I’ve been feeling nostalgic lately, so here is a fictional story about me traveling back seven years to when I was sixteen-year-old.
* * *
I come striding into the park that nuzzles my neighborhood, the one where I used to walk my dog most days—the only way I could get away from home for a while.
I take a seat on the most out-of-the-way bench and I wait. And then I see myself walking the dog. It’s late January, which doesn’t mean much in Houston—but I am wearing that letter jacket.
I see my sixteen-year-old self make his way closer. I start to remember. He has just started wearing shorts again. It’s been four years since he was made fun of for having girl legs, and only now does he feel comfortable exposing them.
He glances at me and then takes a seat on the opposite end of the bench. He gives the dog a drink and pauses for his feet to rest. He doesn’t want to go back home yet, but he’s got to finish that chapter on the Civil War.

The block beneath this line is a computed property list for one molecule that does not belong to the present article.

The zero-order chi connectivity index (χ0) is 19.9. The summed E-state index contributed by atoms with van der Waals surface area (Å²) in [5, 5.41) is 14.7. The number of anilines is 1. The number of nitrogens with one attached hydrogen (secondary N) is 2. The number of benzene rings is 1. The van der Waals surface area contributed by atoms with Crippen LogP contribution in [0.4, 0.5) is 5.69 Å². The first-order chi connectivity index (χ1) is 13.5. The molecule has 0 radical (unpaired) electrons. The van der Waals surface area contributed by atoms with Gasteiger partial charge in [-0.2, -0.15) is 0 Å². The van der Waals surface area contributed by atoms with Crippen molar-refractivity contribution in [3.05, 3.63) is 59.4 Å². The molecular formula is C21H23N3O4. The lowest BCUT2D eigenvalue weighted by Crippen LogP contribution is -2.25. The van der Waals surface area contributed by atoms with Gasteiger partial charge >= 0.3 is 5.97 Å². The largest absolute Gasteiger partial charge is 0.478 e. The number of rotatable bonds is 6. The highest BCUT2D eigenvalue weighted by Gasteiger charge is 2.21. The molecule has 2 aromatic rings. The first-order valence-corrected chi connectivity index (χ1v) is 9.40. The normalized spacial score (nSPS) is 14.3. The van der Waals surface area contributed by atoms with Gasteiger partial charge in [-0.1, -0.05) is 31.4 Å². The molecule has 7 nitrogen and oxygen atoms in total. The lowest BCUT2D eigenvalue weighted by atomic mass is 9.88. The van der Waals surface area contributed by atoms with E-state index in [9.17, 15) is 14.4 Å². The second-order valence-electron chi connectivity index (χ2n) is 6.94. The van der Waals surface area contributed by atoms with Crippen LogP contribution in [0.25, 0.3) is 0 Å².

He glances at me again and then looks away. He knows who I am.
Why are you here?
To give you hope.
I getting on well enough, you know.
If you insist.
I sigh. In two weeks, I’m getting married.
Do I know her?
When do I meet her?
He sighs. I’ve been thinking about God.
What if it’s true?
Then you will change.
But I don’t know how.
He will show you the way.
He grunts. Right.
I grin. Do you think you’re worth it?
Maybe. If I ever decide that people matter.
We pause for a while. Just sitting there. Waiting.
I turn my head. Yes?
Do I get what I want?
You will dance without shame.
Yes. And . . .
That’s not possible.
. . . and you will find the Music.
The secret fire?
Yes. The darkness will shatter.
I fade and he walks home. And we pondered these things in our heart.